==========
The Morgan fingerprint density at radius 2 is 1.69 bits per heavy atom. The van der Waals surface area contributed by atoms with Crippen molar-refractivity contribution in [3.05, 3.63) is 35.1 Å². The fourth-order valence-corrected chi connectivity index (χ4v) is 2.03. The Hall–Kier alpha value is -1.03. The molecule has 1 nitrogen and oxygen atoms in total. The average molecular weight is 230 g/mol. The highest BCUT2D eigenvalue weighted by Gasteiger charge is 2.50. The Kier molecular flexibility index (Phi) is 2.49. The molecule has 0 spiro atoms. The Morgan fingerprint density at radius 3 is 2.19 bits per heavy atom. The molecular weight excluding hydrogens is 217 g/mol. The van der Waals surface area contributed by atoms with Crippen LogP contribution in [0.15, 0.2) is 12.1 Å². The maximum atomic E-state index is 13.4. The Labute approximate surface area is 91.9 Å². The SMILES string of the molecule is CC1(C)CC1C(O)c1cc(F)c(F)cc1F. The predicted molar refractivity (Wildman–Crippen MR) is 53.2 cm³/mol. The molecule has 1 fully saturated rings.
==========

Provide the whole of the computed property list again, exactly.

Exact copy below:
The Morgan fingerprint density at radius 2 is 1.69 bits per heavy atom. The van der Waals surface area contributed by atoms with Crippen molar-refractivity contribution in [3.05, 3.63) is 35.1 Å². The fourth-order valence-corrected chi connectivity index (χ4v) is 2.03. The Hall–Kier alpha value is -1.03. The molecule has 1 nitrogen and oxygen atoms in total. The average molecular weight is 230 g/mol. The highest BCUT2D eigenvalue weighted by Gasteiger charge is 2.50. The Kier molecular flexibility index (Phi) is 2.49. The molecule has 0 spiro atoms. The Morgan fingerprint density at radius 3 is 2.19 bits per heavy atom. The molecular weight excluding hydrogens is 217 g/mol. The van der Waals surface area contributed by atoms with Crippen LogP contribution in [0.15, 0.2) is 12.1 Å². The maximum atomic E-state index is 13.4. The Labute approximate surface area is 91.9 Å². The SMILES string of the molecule is CC1(C)CC1C(O)c1cc(F)c(F)cc1F. The predicted molar refractivity (Wildman–Crippen MR) is 53.2 cm³/mol. The molecule has 1 fully saturated rings.